Managing Coronavirus Depression

By Dr. Michael Oberschneider, Ashburn Psychological & Psychiatric Services

Dear Dr. Mike,

The last few months have been hard for me with coronavirus.

I work in my home office all day now and haven’t been to work since late March. I haven’t seen a single friend. I’ve gained 15 pounds. I’m drinking too much, and I can’t even remember the last time I worked out with my gym closing. I’m around my children and husband (who also works from home) all the time, which I guess should feel good, but it doesn’t way too often. I don’t have energy.

I feel sad most of the time, and I lay awake at night worrying about all the things I need to get done but can’t. I’ve never been depressed before, but I think I am, and I don’t know what to do. My husband is a good man, but he just wants me to “snap out of it,” and I can’t.

I know I live in a bubble in Ashburn, and I have so much more than so many other people in the world, so what’s wrong with me, and why do I still feel so depressed? Help.

— Concerned Parent

Dear Concerned Parent,

First, please know that pandemic fatigue and depression is a very real condition. Unaddressed or untreated situational depression can range from the mild blues to more severe symptoms (e.g., hopelessness, suicide).

Second, please also know that there’s nothing wrong with you and try not to be too hard on yourself. Depression doesn’t discriminate across socioeconomics, race, or age; you can be rich or poor, black, or white and young or old and still become depressed.

Third, please also know that you are not alone. The preliminary research on COVID-19 and mental health conditions has not surprisingly shown a significant increase in depression, as well as other mental health conditions in the US since the start of COVID-19.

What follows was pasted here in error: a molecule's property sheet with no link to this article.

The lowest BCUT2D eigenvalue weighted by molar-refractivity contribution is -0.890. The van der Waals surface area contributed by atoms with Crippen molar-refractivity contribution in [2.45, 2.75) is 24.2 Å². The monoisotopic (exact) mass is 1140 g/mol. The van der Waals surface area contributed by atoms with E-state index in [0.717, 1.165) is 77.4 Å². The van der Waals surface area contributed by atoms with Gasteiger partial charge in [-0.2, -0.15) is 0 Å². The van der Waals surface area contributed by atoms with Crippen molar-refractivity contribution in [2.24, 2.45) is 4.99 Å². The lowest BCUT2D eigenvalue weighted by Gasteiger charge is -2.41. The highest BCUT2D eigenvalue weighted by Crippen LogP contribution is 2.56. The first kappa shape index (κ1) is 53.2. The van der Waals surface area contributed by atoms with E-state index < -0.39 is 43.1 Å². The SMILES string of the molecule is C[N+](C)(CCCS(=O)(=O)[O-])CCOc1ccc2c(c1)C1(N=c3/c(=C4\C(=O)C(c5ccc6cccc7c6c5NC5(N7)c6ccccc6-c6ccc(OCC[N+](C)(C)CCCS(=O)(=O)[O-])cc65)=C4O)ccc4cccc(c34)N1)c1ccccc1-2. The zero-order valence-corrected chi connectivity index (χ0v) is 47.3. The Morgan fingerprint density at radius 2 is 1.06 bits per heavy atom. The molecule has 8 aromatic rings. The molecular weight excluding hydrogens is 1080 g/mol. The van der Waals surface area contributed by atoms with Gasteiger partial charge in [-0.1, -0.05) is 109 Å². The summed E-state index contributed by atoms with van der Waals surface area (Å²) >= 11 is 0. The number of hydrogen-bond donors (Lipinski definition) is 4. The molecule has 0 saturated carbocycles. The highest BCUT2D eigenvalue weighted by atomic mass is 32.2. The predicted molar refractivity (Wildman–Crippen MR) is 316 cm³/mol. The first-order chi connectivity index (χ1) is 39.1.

Based on the problems you’ve listed, you seem to be overwhelmed across several areas of your life, so I recommend that you try to get control over one thing first, and I would tackle something that isn’t too hard.

For example, you write that you haven’t seen any friends since March, so perhaps this is a good time to reach out to some friends on-line or over the phone or to get together in person with social distancing in mind. Or you might decide to drink only on the weekends or to take a break from alcohol altogether for a month.

Carving out some alone time every day or several times a week may also help you to feel like you are more in control of things. Getting your husband to appreciate where you are emotionally and getting additional support from him as needed, will also likely help you to begin feel better.

Situational depression often goes away on its own and over time when the main stressors you’ve had difficulty adjusting to become more manageable. However, if you’re not feeling better within a reasonable period with increased effort, or if your emotional state worsens, I recommend that you meet with a mental health professional that specializes in treating depression. Research has shown that both cognitive behavior therapy and interpersonal therapy are extremely effective treatments for depression.

— Dr. Mike

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